Rescue of sensory ganglia that are programmed to degenerate in normal development: Evidence that NGF modulates proliferation of DRG cells in vivo

Revital Geffen, Ronald S. Goldstein

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    19 Scopus citations

    Abstract

    The dorsal root ganglia (DRG, spinal ganglia) are a metameric series of structures that develop from neural crest cells within the dorsal somitic mesoderm. A striking element of patterning within this meristic series is the disappearance of the five or six most rostral DRG early in the embryonic development of birds and mammals. The transient DRG have been named 'Froriep's ganglia' after their 19th century discoverer. The ontogeny of the longest surviving Froriep's ganglion of the chick embryo, DRG C2, has recently been examined in detail. At St. 18 (Embryonic Day (E)2.5+), the C2 DRG had the same shape and volume as permanent ganglia C5 and C6. C2's development first diverged from that of normal DRG at St. 19 (E3-), when C2 was observed to be half the size and shaped differently from its neighbors, and its peripheral nerve root began to degenerate. Both lower proliferation and higher apoptosis rates contribute to the reduced size of C2 compared to normal DRG at St. 19-20. One-third fewer C2 cells were found to be in S-phase when compared to neighboring ganglia, and apoptotic cells were more than three times more abundant in C2 than in conventional DRG at this stage. Since growth factors modulate both proliferation and apoptosis, we postulated that these molecules and/or their receptors might be responsible for the difference in fate between C2 and C5. In order to begin to evaluate this hypothesis, we have now treated embryos with nerve growth factor (NGF) in ovo. NGF treatments partially rescued C2, producing a 50% reduction in the normal difference in size between C2 and C5 at St. 23. At least part of this rescue could be accounted for by increased levels of proliferation in the NGF-treated C2 compared to those in control embryos. Proliferation in normal DRG C5 was unaffected by NGF application. NGF treatment rescued DRG cells in both C2 and C5 from cell death. Staining of pycnotic nuclei revealed that NGF dramatically reduced the death in the C2 ganglia. In addition to providing insight into the early patterning of the DRG, our results shed new light on the best-studied neurotrophic factor, NGF. Our finding is the first direct evidence for a role for NGF in control of DRG cell proliferation in vivo.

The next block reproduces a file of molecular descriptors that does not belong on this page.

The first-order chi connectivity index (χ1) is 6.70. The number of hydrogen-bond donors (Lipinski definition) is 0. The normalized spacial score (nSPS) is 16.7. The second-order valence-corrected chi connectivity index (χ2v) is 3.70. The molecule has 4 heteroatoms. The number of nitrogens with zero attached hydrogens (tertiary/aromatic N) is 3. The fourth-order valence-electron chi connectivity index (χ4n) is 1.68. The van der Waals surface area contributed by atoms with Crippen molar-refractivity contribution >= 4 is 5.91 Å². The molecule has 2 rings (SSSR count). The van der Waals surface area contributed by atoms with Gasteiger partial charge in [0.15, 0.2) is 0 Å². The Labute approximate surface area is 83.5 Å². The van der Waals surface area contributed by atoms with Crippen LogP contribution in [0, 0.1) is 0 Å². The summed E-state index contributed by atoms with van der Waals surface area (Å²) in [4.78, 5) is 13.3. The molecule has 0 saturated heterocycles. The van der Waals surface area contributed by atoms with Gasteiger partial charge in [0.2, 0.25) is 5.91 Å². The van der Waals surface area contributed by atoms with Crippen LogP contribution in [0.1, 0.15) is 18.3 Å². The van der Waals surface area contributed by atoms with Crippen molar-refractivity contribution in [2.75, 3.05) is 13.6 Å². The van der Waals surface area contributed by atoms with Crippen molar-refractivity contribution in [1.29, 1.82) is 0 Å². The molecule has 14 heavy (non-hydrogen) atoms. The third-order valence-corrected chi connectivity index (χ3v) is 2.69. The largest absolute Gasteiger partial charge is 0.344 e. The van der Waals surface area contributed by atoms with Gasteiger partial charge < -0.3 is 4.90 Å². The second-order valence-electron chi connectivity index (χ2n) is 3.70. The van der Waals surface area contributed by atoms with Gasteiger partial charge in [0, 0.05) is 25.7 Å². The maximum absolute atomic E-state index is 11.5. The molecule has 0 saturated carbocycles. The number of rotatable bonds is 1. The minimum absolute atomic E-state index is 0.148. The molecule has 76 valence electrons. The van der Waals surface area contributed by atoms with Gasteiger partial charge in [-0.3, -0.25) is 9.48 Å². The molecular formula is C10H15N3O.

Original languageEnglish
    Pages (from-to)51-62
    Number of pages12
    JournalDevelopmental Biology
    Volume178
    Issue number1
    DOIs
    StatePublished - 25 Aug 1996

    Bibliographical note

    Funding Information:
    We express our thanks to Drs. Benny Motro and Chaya Kalcheim for their critical reading of the manuscript and helpful discussions. Our gratitude also to Camila Avivi for expert technical assictance. This work was supported by the Health Science Center at Bar-Ilan University, The Aviv fund for Neuroscience Research, and grants from the Israel Institute for Psychobiology-Charles Smith Foundation and Dysautonomia Foundation, Inc.

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